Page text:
Journal of Human Rights, 12:423–446, 2013
Copyright © 2013 Taylor & Francis Group, LLC
ISSN: 1475-4835 print / 1475-4843 online
Reparations and Reconciliation in the Aftermath
of Civil War
PRAKASH ADHIKARI AND WENDY L. HANSEN
Both international legal principles and much of the literature on transitional justice support the provision of reparations as a necessary component of justice in postconflict societies. According to the UN Basic Principles and Guidelines (United Nations 2005: para.
IX), “adequate, effective and prompt reparation is intended to promote justice by redressing gross violations of international human rights law or serious violations of international humanitarian law.” However, few scholarly studies have looked systematically
at victims’ views of the importance of various forms of reparations in providing justice.
Using individual-level data collected in the aftermath of the civil war in Nepal, we investigate people’s perceptions of the importance of various forms of reparations that appear
in the UN Basic Principles and Guidelines and that have been offered in transitional justice processes. The findings suggest that compensation for losses, along with punishment
of perpetrators, are viewed as being more important to providing justice for individuals
than other forms of reparations, regardless of the type of grievance(s) suffered.
Recent research suggests that reparations are important for the successful reconciliation of
societies emerging out of a prolonged period of conflict or political repression (Laplante and
Theidon 2007), and that more attention needs to be given to developing “victim-oriented
models” of reparation programs (David and Choi 2005; Robins 2011). Transitional justice
scholars argue that reparations are not handouts but a “recognition of victims’ rights and the
harms they suffer” under repressive regimes or during civilian conflicts (Magarrell 2007).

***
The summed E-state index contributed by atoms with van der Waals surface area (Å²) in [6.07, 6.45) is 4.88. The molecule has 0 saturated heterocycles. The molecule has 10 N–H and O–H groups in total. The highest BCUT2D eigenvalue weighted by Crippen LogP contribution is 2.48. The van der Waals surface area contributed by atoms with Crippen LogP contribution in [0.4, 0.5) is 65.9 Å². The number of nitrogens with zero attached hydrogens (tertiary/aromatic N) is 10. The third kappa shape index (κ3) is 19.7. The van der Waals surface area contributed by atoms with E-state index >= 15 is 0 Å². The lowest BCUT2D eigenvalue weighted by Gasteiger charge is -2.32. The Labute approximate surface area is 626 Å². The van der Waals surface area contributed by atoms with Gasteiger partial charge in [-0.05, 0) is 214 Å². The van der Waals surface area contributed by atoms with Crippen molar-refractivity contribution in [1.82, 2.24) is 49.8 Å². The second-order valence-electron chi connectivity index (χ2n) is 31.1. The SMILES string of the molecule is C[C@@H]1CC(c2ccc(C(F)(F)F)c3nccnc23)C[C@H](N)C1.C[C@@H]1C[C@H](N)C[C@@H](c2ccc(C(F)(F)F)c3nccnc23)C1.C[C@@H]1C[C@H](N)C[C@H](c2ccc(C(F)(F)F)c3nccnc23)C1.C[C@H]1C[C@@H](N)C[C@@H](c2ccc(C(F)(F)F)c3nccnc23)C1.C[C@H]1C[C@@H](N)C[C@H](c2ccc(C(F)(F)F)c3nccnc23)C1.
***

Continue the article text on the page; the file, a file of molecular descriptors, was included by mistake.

Reparative justice should therefore aim at identifying grievances and repairing such harms
in order to restore human dignity.
Reparations are considered an integral part of the transitional justice process; they cover
a broad range of programs that “seek to make up . . . for the harms endured by some members
or sectors of society” under previous repressive regimes or during conflict (De Greiff 2006:
1). The UN Basic Principles and Guidelines on the Right to a Remedy and Reparation for
Victims of Gross Violations of International Human Rights Law and Serious Violations of
International Humanitarian Law (hereafter UN Basic Principles and Guidelines) stipulate
that reparations programs typically include five measures: (1) restitution, (2) compensation, (3) rehabilitation, (4) satisfaction, and (5) guarantees of nonrepetition (UN 2005).
Drawing insights from existing literature on transitional justice, we investigate the nature of
Prakash Adhikari is Assistant Professor of Political Science at Central Michigan University.
Wendy L. Hansen is Professor of Political Science at the University of New Mexico.
Funding for this research came from the U.S. National Science Foundation (SES-0819494) and
Research Allocation Committee, University of New Mexico.
Address correspondence to Prakash Adhikari, Department of Political Science, Central Michigan
University, Mount Pleasant, MI 48859, USA. E-mail: email@example.com
Prakash Adhikari and Wendy L. Hansen
grievances and the relationship between grievance and citizens’ perceptions of justice vis-àvis various types of reparations typically offered. We document the nature of individual-level
grievances, individuals’ willingness to seek reparations when offered, and their attitudes
towards different types of reparations as forms of justice in the aftermath of a civil conflict.
The findings are expected to make a significant contribution to the recent efforts of scholars
to build a “victim-oriented” approach to understanding reparations (David and Choi 2005;